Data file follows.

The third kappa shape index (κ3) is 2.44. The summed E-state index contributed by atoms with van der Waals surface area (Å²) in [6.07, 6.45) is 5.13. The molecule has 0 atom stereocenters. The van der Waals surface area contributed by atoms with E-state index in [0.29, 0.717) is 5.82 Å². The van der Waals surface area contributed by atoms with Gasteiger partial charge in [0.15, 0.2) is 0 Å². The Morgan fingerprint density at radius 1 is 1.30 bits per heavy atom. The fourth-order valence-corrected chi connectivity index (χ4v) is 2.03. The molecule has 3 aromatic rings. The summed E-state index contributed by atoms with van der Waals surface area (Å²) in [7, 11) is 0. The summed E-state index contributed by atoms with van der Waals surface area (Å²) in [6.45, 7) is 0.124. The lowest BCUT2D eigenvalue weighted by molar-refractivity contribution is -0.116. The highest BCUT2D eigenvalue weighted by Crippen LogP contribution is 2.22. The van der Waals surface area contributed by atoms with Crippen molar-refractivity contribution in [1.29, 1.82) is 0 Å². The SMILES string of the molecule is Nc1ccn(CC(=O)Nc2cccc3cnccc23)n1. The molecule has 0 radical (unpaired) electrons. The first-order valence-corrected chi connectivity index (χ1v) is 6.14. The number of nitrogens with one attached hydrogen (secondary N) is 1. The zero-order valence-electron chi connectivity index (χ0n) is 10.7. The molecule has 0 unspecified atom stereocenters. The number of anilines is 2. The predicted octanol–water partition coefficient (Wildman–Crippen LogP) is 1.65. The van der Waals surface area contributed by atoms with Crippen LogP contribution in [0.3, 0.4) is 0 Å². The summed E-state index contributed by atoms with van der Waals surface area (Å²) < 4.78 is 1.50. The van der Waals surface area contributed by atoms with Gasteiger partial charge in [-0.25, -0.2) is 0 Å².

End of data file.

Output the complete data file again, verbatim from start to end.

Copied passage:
The third kappa shape index (κ3) is 2.44. The summed E-state index contributed by atoms with van der Waals surface area (Å²) in [6.07, 6.45) is 5.13. The molecule has 0 atom stereocenters. The van der Waals surface area contributed by atoms with E-state index in [0.29, 0.717) is 5.82 Å². The van der Waals surface area contributed by atoms with Gasteiger partial charge in [0.15, 0.2) is 0 Å². The Morgan fingerprint density at radius 1 is 1.30 bits per heavy atom. The fourth-order valence-corrected chi connectivity index (χ4v) is 2.03. The molecule has 3 aromatic rings. The summed E-state index contributed by atoms with van der Waals surface area (Å²) in [7, 11) is 0. The summed E-state index contributed by atoms with van der Waals surface area (Å²) in [6.45, 7) is 0.124. The lowest BCUT2D eigenvalue weighted by molar-refractivity contribution is -0.116. The highest BCUT2D eigenvalue weighted by Crippen LogP contribution is 2.22. The van der Waals surface area contributed by atoms with Crippen molar-refractivity contribution in [1.29, 1.82) is 0 Å². The SMILES string of the molecule is Nc1ccn(CC(=O)Nc2cccc3cnccc23)n1. The molecule has 0 radical (unpaired) electrons. The first-order valence-corrected chi connectivity index (χ1v) is 6.14. The number of nitrogens with one attached hydrogen (secondary N) is 1. The zero-order valence-electron chi connectivity index (χ0n) is 10.7. The molecule has 0 unspecified atom stereocenters. The number of anilines is 2. The predicted octanol–water partition coefficient (Wildman–Crippen LogP) is 1.65. The van der Waals surface area contributed by atoms with Crippen LogP contribution in [0.3, 0.4) is 0 Å². The summed E-state index contributed by atoms with van der Waals surface area (Å²) < 4.78 is 1.50. The van der Waals surface area contributed by atoms with Gasteiger partial charge in [-0.25, -0.2) is 0 Å².